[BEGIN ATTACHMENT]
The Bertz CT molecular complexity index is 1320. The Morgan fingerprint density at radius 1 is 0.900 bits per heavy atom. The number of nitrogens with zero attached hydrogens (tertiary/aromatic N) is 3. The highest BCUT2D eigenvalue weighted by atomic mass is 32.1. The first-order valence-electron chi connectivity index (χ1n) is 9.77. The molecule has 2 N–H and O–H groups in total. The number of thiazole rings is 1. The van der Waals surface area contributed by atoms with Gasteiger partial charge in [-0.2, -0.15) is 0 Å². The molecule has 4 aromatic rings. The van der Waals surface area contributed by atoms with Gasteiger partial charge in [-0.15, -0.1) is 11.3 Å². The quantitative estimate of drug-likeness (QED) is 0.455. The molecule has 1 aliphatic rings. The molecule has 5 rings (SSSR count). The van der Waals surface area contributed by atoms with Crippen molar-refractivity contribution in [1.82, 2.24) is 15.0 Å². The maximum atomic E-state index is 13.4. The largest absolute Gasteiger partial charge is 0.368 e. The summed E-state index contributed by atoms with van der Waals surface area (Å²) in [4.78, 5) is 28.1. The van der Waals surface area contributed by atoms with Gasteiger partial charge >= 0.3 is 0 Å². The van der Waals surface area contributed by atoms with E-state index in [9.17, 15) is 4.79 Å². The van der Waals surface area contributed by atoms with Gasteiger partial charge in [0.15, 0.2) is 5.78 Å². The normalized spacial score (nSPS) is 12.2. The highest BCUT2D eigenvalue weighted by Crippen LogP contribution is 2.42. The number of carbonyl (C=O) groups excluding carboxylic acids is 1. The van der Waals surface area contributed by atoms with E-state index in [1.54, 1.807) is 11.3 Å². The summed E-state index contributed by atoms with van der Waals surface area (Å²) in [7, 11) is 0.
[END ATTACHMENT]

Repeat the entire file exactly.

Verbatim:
The Bertz CT molecular complexity index is 1320. The Morgan fingerprint density at radius 1 is 0.900 bits per heavy atom. The number of nitrogens with zero attached hydrogens (tertiary/aromatic N) is 3. The highest BCUT2D eigenvalue weighted by atomic mass is 32.1. The first-order valence-electron chi connectivity index (χ1n) is 9.77. The molecule has 2 N–H and O–H groups in total. The number of thiazole rings is 1. The van der Waals surface area contributed by atoms with Gasteiger partial charge in [-0.2, -0.15) is 0 Å². The molecule has 4 aromatic rings. The van der Waals surface area contributed by atoms with Gasteiger partial charge in [-0.15, -0.1) is 11.3 Å². The quantitative estimate of drug-likeness (QED) is 0.455. The molecule has 1 aliphatic rings. The molecule has 5 rings (SSSR count). The van der Waals surface area contributed by atoms with Crippen molar-refractivity contribution in [1.82, 2.24) is 15.0 Å². The maximum atomic E-state index is 13.4. The largest absolute Gasteiger partial charge is 0.368 e. The summed E-state index contributed by atoms with van der Waals surface area (Å²) in [4.78, 5) is 28.1. The van der Waals surface area contributed by atoms with Gasteiger partial charge >= 0.3 is 0 Å². The van der Waals surface area contributed by atoms with E-state index in [9.17, 15) is 4.79 Å². The van der Waals surface area contributed by atoms with Gasteiger partial charge in [0.15, 0.2) is 5.78 Å². The normalized spacial score (nSPS) is 12.2. The highest BCUT2D eigenvalue weighted by Crippen LogP contribution is 2.42. The number of carbonyl (C=O) groups excluding carboxylic acids is 1. The van der Waals surface area contributed by atoms with E-state index in [1.54, 1.807) is 11.3 Å². The summed E-state index contributed by atoms with van der Waals surface area (Å²) in [7, 11) is 0.